I’d love to here about the process involved creating this kind of sculpture.

I buy 6 x 12 copper sheet, then split in 6x6. Here is the design I ended going with. I texture one side to flare the petals and form the shape on the other side. They are enameled as in the pic, then cut and polished and connected by a 6/32 rivet nut. I braze the branches, silver solder the sensitive parts. The body of the hummingbird is sand casted from scrap copper, the wings are attached with solder.
Hope that helps.
flower 12 10

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My mind is blown. This is incredible work.

While I hardly feel worthy after seeing the above work (amazing!!!) I figured why not share some of the gifts I’ve been making.

Here is the first one, a gift for my mother, who loves everything Jurassic Park. I 3D printed the raptor claw, so of course ignore that!

I setup the artwork in Adobe Illustrator, exported the SVG and cut from hard maple on my Shapeoko 4 XL, with acrylic paint. I used oramask for easy sharp lines and then sanded the surface a bit.

8e55e773bede71fe0833cb2b56b1bd8b4691feed_2_666x500

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That’s a fantastic way to make waves! I’m definitely going to try it out on a project I’ve been planning on do soon.

I’m new to CNC and just got my Shapeoko 5 a few weeks ago. I grew up framing houses with my dad and he taught me how to use every kind of hand and power tool. I’m now in the software industry and enjoy combining my digital and tooling skills to produce physical things. While I’m new to CNC, I have a lot of experience with software development, 3D printing, and vertex-based modeling.

My parents built a cabin on a mountain in Wyoming in the early 2010s. In 2020 they retired and moved south. I have seen a few topo map cuts on social media and had the idea of making a topo map of the mountain where they built a cabin. This took quite a bit of research into data sources, GIS concepts, various ways of creating toolpaths, and physical testing.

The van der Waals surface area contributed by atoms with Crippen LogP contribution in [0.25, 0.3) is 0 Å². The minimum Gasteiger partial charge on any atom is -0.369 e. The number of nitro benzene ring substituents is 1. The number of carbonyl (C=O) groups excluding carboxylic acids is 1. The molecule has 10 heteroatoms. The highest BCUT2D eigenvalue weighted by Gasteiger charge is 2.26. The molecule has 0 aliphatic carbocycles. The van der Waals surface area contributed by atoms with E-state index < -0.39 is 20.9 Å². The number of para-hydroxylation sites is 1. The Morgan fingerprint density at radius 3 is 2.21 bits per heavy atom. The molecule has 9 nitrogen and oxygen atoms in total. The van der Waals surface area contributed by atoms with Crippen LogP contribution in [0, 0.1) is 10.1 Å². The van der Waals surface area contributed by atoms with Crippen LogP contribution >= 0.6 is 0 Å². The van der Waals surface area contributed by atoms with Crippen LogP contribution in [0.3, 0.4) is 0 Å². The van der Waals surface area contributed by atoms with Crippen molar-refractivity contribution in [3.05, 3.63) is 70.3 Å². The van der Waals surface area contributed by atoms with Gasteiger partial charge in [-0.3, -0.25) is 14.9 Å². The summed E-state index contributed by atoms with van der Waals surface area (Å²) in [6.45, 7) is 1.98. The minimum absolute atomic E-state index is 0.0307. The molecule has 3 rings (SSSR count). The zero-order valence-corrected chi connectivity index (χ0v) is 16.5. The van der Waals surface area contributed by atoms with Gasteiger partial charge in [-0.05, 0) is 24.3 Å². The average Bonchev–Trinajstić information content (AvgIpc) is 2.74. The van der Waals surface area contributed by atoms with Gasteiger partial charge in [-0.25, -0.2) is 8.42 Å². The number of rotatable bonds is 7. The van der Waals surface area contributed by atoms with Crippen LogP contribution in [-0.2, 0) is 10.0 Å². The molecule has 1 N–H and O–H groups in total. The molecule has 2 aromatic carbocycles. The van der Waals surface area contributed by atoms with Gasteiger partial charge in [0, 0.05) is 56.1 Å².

First, here’s the “near-finished” piece, which was drying in this photo, hence the inconsistent sheen. I have a few more coats of oil finish and then I’m going to laser engrave the name of the mountain on the side, my logo on the bottom, and put little leather footpads on the bottom:

I started by experimenting with the most popular data source: Touch Terrain. It spits out STL files, which I am familiar with from 3D printing. While it’s a great tool, I didn’t end up using it because you have to do a lot of “hoop jumping” to get STLs into a millable format. But it’s worth mentioning for other users.

Instead, I used a data source called Tangrams which spits out grayscale heightmaps. I’m familiar with using heightmaps because I’ve done a lot of video game development and these are often used to create terrain meshes in video games. Carbide Create Pro can generate rough and final tool path passes from a heightmap!

I pulled various crops of the mountain area into Photoshop and other tools and experimented with how much area I wanted to represent and how much to exaggerate the elevation. I found that slightly blurring the image and exaggerating by about 2x gave me a good balance of distinct features that didn’t have too many sharp points or stepping due to the exaggerated Z.